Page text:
Technical Blog 1: Understanding Git & GitHub

Hello again! I thought I wouldn’t get a chance to write to you for at least another week, but here I am on day 2, challenge 10, already creating my first technical blog! As you can probably tell from the title, today we’ll be talking about Git. Please refrain from making any references to Larry the Cable Guy. Deal? Okay, let’s get started!

So, What is Git?
The best way to picture Git is as your personal ‘Save’ button for everything you do in a particular file or group of files on your computer. When you create a document in Microsoft Word and then save it, you’re using something similar to Git! You’re saying to the computer “I like this file just the way it is right now. Please remember it.” Your computer will listen to you and keep that file exactly as it is until you delete it or save over it. And that’s where the trouble begins. You see, programs like Word and Photoshop and even most video games only let you save one version of a file. If you make a change to a saved file and then save again, that first save file is gone, and there’s no way to get it back. That’s what makes Git so fantastic. It doesn’t just save one version of your file, it saves all versions. Every time you go through the trouble of saving a file or group of files with Git, it remembers that version and the version you saved before it, and the version before that, and the version before that, all the way back to the birth of the file(s). The important thing to remember is to actually save, which is to say, commit your files to Git’s memory, early and often. The way to do that is through your Terminal. I know that might sound kind of scary, but trust me, once you save one file in Git, you’ll know how to save just about all of them. If you’d like to learn more about how to commit, check out this great guide for getting started. See, isn’t Git great? I haven’t even started talking about the option to include multiple contributors! We’ll get to that soon.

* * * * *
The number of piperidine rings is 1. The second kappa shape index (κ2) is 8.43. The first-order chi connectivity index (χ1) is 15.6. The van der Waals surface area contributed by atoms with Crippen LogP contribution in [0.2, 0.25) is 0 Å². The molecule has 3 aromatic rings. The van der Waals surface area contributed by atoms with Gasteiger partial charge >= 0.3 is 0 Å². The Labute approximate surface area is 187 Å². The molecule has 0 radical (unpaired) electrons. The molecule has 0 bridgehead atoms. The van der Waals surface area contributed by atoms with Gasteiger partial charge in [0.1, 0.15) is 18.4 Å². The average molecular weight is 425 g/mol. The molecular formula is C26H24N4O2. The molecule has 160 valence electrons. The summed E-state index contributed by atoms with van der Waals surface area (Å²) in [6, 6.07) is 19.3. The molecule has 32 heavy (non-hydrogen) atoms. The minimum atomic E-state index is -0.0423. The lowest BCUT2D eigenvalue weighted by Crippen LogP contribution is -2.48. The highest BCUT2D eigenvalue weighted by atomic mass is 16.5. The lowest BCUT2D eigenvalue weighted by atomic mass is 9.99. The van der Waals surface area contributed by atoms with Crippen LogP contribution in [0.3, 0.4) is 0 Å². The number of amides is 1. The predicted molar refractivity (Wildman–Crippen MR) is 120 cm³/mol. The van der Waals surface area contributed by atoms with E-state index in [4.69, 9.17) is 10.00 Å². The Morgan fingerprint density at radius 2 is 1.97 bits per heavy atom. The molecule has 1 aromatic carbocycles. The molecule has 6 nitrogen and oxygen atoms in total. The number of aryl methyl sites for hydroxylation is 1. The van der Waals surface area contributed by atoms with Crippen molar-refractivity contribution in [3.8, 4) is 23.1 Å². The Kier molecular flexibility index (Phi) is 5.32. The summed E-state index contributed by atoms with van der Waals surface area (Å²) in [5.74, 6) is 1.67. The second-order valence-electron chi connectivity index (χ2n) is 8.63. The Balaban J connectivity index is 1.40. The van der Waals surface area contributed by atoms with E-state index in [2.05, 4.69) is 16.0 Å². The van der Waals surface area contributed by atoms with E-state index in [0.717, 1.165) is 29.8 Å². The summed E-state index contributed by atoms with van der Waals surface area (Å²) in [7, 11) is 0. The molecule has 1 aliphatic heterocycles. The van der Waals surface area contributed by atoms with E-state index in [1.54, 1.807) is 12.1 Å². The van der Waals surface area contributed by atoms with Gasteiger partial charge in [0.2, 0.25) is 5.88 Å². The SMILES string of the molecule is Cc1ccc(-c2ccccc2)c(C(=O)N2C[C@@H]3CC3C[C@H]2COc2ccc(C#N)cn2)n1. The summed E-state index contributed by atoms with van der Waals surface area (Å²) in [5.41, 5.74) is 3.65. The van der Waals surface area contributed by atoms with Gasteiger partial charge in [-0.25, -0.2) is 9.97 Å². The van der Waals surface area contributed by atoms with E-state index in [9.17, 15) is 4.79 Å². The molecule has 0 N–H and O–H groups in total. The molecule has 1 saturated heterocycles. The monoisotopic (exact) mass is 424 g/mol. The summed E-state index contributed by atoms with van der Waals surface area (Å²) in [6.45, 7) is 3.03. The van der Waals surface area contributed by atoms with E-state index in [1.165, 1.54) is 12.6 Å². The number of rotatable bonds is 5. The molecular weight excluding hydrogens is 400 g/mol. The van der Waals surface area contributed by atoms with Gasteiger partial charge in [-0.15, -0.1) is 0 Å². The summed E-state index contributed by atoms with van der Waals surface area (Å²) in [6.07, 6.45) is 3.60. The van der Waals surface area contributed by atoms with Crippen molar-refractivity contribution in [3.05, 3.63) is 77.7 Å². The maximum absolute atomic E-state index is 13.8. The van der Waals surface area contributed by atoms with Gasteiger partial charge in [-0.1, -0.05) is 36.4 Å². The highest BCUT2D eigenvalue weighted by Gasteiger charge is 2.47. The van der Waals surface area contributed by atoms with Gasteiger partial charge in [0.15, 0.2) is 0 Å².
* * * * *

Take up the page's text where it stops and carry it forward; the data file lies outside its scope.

This method of saving every single version of your work is called version control. It’s important for the obvious reasons of never losing a single moment of your hard work. Check out this frightening example of how not using Git could be disastrous:

You’re working on a spreadsheet for the boys in Accounting. You’re making changes to Bob’s expenses from his business trip last week. You go to input $27 for his dinner but your hand inadvertently brushes the delete key and you wipe out an entire row. Even worse, you dont realize it’s gone until after you’ve already saved it. What row was that? Oh God, that was an important row! How do I get that back? Can I revert to a previous version? Why, oh why didn’t I use Git?

A lesson for the rest of us.

GitHub == A Home for Your Gits
So you’ve got Git. It’s on your computer, you’re using it, and everything is going great. But wait. What if you’re not at your computer? Or worse, what if your computer is lost or broken? Those gits, they automatically fly over to every computer you ever touch, right? And while I’m dreaming, can I have a cookie and a unicorn?

Saving files remotely (which means off your computer) is an extremely important process as a programmer, or as anyone who doesn’t want to lose their information. And that’s where GitHub comes in. GitHub is, as the name suggests, a ‘hub’ for your ‘gits,’ a website for storing and keeping track of all the work you do locally (which means on your computer). Any time you want, you can push a copy of your saved files through Git to GitHub and it will remain there with all of your versions intact. Now, GitHub isn’t the only game in town. BitBucket is another popular spot for developers and savers of all kinds to use for version control. Each website has its own benefits, but the process is just about the same for saving files from your computer to your site of choice.

I mentioned earlier that Git has an option to allow multiple players. This is huge in the development community, because it means that no matter how far-flung someone is, They can contribute to a program or process! This also means that once I get a job in programming, I’ll have a great excuse to work from home! Yay! (Just kidding, future hiring managers). The way it works is, you have your git hosting site of choice (GitHub) and on it, you’ve got a file or group of files, called a repository. These files are accessible by whomever you choose. For the most part, they’ll be public files that anyone can download and mess around with, but you can choose who gets to save, or commit new files to your repository. If you’ve got a guy in Tokyo and a gal in Texas and you’re in Florida, you can each be working on different pieces of code at the same time without accidentally deleting files or stepping on each other’s digital toes. Once the individual users are ready to submit their work, everything can be merged together (carefully) and the pieces complete the puzzle! Sites like GitHub allow for this awesome collaboration.

Well, that’s it for me from the technical side. Look out for my next blog, coming to you as early as tonight and as late as tomorrow morning!

My name is Edwin Unger, and I’m a web developer. Sort of.